Daniel Doherty

Sen. Harry Reid’s (D-NV) pronouncement in 2007 that the Iraq War was “lost” resurfaced recently when Robert Gates called the comment “disgraceful” on national television. To the surprising of no one, Reid fired back in kind:

Senate Majority Leader Harry Reid bluntly accused former Defense Secretary Robert Gates on Thursday of being "out to make a buck" with a memoir that attacks numerous other officials from President Barack Obama on down.

"He denigrates everybody, everyone, Secretary (of State Hillary Rodham) Clinton, the president, (Vice President) Joe Biden, me."

Among other references, Gates wrote that at one point he wondered if Reid was delusional in calling to speak with him about the vice presidency.

Reid said he has not discussed the book with Obama but has spoken with Biden about it. "We just lamented how disappointed we were," he said. "It's obvious it's to sell a book."

The Nevada Democrat said in brief comments in his Capitol office that he hasn't read the book and doesn't intend to, but knows what Gates wrote from conversations with others. "I'm surprised he would in effect denigrate everybody he came in contact with in an effort to make a buck," he said.

Maybe. Or perhaps he wanted to write a serious and honest account of all that happened -- as well as an accurate portrayal of those with whom he worked -- during his four and half years at the Department of Defense? Might that be a better explanation? As Gates said in response to Reid’s outburst, he does praise many of his colleagues, including Hillary Clinton and Joe Biden -- although he serves up some biting criticism as well. But it seems out of character that Gates would “denigrate everybody,” as Reid opines, merely to “make a buck.” He presumably took a huge pay cut after tendering his resignation as the college president at Texas A&M University to serve in the Bush administration. So if money was his chief -- or only -- concern, why on earth leave that cushy job in the first place? The title of his memoir might provide an answer.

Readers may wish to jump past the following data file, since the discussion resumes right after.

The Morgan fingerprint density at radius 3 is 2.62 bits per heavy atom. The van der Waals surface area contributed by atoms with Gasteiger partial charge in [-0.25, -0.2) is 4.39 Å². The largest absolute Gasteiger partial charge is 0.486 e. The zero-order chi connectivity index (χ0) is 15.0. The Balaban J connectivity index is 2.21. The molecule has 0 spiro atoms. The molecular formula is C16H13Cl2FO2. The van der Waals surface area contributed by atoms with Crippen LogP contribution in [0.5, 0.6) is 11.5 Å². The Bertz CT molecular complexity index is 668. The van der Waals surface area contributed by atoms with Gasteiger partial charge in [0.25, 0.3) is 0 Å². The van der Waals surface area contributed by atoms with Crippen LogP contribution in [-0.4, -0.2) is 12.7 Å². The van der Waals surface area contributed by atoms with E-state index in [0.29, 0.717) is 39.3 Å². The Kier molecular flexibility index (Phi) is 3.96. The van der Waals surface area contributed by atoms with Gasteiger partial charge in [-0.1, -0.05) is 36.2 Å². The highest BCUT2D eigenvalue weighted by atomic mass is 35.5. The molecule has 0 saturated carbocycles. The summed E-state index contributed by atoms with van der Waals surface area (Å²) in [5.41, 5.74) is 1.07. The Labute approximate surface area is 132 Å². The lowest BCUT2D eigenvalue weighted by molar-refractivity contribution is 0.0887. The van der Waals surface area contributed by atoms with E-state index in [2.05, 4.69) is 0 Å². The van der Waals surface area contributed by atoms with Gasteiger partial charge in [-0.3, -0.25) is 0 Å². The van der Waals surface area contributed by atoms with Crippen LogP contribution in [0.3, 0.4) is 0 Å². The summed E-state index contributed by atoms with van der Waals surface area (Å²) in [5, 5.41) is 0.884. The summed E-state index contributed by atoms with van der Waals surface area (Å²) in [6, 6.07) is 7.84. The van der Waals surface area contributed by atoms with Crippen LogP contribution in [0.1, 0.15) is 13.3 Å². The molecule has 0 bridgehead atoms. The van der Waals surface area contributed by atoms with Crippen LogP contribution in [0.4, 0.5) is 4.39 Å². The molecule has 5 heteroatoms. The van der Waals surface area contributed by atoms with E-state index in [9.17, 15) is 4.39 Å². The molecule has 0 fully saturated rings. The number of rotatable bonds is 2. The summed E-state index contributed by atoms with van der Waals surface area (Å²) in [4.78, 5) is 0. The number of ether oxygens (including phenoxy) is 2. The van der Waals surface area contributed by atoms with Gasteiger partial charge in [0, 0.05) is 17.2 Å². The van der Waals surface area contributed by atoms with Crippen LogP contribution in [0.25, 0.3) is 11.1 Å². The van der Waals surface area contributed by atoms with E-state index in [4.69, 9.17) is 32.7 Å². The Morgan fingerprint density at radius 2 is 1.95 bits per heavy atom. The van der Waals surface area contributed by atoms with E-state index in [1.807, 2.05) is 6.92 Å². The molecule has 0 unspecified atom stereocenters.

I think Gates wrote exactly how he felt when the Senate Majority Leader made those regrettable comments, and Reid is now smearing his character to save face. A guy who served eight different presidents doesn’t strike me as someone who would foolishly and needlessly make outrageous claims to sell books. And incidentally, I suspect he wasn’t the only public servant offended by Harry Reid’s defeatism and callousness that day.


Daniel Doherty

Daniel Doherty is Townhall's Deputy News Editor. Follow him on Twitter @danpdoherty.

Author Photo credit: Jensen Sutta Photography